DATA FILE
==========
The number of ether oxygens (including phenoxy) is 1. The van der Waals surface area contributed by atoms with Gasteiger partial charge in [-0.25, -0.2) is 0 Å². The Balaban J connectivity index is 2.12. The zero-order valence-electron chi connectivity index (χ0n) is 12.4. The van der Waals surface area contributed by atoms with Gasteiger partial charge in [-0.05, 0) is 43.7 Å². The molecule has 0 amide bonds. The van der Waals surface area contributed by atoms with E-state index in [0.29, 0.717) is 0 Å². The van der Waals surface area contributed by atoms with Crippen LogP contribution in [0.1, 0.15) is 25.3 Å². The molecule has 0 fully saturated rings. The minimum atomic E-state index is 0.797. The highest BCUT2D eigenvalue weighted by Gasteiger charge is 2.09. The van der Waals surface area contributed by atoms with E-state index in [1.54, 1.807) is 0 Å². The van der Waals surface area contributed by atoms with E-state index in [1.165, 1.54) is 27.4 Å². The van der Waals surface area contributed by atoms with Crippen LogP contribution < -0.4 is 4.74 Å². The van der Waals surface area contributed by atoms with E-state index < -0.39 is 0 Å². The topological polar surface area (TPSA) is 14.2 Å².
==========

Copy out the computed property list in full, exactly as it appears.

The number of ether oxygens (including phenoxy) is 1. The van der Waals surface area contributed by atoms with Gasteiger partial charge in [-0.25, -0.2) is 0 Å². The Balaban J connectivity index is 2.12. The zero-order valence-electron chi connectivity index (χ0n) is 12.4. The van der Waals surface area contributed by atoms with Gasteiger partial charge in [-0.05, 0) is 43.7 Å². The molecule has 0 amide bonds. The van der Waals surface area contributed by atoms with E-state index in [0.29, 0.717) is 0 Å². The van der Waals surface area contributed by atoms with Crippen LogP contribution in [0.1, 0.15) is 25.3 Å². The molecule has 0 fully saturated rings. The minimum atomic E-state index is 0.797. The highest BCUT2D eigenvalue weighted by Gasteiger charge is 2.09. The van der Waals surface area contributed by atoms with E-state index in [1.54, 1.807) is 0 Å². The van der Waals surface area contributed by atoms with E-state index in [1.165, 1.54) is 27.4 Å². The van der Waals surface area contributed by atoms with Crippen LogP contribution < -0.4 is 4.74 Å². The van der Waals surface area contributed by atoms with E-state index < -0.39 is 0 Å². The topological polar surface area (TPSA) is 14.2 Å².